Traveling by air is a hassle. I was reminded of that once again when Pam and I flew to Texas in October. Flying used to be easy, with minimal intrusions. But since 9/11, the airport screening has gone increasingly overboard. At least I think so. Most people probably accept it, willing to endure whatever inconveniences and indignities to ensure safety. But I can’t help thinking we’re going too far with our zeal for total security.
David Foster Wallace felt the same way, and wrote about it in a very short piece in The Atlantic which he called, “Just Asking.” He argues for preserving freedom at the expense of safety.
What if we chose to regard the 2,973 innocents killed in the atrocities of 9/11 not as victims but as democratic martyrs, “sacrifices on the altar of freedom”? In other words, what if we decided that a certain baseline vulnerability to terrorism is part of the price of the American idea? And, thus, that ours is a generation of Americans called to make great sacrifices in order to preserve our democratic way of life–sacrifices not just of our soldiers and money but of our personal safety and comfort?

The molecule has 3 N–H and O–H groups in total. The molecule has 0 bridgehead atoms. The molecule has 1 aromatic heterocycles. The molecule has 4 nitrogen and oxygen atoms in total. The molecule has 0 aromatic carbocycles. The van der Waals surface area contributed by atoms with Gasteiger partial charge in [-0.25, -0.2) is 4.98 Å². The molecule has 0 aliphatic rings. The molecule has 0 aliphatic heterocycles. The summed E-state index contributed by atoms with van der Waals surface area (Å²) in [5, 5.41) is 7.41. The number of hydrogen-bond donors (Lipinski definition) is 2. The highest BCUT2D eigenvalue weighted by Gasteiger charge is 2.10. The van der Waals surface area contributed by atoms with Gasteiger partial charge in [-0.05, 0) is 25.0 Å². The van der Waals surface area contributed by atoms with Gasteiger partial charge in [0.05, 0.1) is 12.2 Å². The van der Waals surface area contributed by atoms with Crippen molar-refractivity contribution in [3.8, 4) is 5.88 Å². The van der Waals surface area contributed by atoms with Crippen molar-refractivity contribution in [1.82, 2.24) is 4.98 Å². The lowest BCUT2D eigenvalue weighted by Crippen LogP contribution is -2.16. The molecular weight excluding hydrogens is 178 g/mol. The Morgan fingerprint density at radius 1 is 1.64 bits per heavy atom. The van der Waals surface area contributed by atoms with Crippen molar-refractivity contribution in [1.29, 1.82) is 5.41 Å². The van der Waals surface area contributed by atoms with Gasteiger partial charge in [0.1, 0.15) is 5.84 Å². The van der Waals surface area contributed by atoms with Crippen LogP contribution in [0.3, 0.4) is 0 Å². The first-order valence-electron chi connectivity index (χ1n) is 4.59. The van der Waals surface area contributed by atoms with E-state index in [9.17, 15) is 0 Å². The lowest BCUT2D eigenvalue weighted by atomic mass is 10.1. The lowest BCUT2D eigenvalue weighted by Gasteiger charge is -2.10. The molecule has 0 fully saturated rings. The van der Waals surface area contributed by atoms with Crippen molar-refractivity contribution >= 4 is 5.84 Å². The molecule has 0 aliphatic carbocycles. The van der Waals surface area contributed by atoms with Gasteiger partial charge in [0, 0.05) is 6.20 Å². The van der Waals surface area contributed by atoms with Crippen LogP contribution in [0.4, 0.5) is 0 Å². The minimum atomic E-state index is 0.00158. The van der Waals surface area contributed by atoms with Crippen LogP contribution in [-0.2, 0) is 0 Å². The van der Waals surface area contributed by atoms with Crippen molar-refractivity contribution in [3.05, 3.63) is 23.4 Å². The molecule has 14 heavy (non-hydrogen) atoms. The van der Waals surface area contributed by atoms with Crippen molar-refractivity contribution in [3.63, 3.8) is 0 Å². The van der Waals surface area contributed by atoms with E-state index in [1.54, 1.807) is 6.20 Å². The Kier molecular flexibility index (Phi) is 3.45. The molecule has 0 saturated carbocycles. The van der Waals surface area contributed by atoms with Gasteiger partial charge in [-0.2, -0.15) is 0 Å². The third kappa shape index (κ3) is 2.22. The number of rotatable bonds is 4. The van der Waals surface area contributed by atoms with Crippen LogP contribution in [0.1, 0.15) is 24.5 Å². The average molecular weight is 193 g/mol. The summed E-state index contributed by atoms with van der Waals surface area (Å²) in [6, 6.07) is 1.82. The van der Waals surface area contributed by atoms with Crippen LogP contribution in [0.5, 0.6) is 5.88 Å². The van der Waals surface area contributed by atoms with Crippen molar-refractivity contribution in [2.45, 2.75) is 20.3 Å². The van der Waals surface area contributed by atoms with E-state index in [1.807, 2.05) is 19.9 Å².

We already accept other sacrifices as part of living in a free society:
- Thousands of traffic deaths each year, so that people have mobility and autonomy.
- Rampant deaths from alcohol and cigarettes, so that people can make personal choices.
Wallace refers to measures we’ve taken to makes ourselves secure in the wake of 9/11–Guantanamo, Abu Ghraib, the Patriot Act, torture, warrantless surveillance. Yes, they may contribute to securing the homeland. But are they worth it?
Wallace makes this fascinating suggestion:
What if we chose to accept the fact that every few years, despite all reasonable precautions, some hundreds or thousands of us may die in the sort of ghastly terrorist attack that a democratic republic cannot 100-percent protect itself from without subverting the very principles that make it worth protecting?
It’s worth thinking about.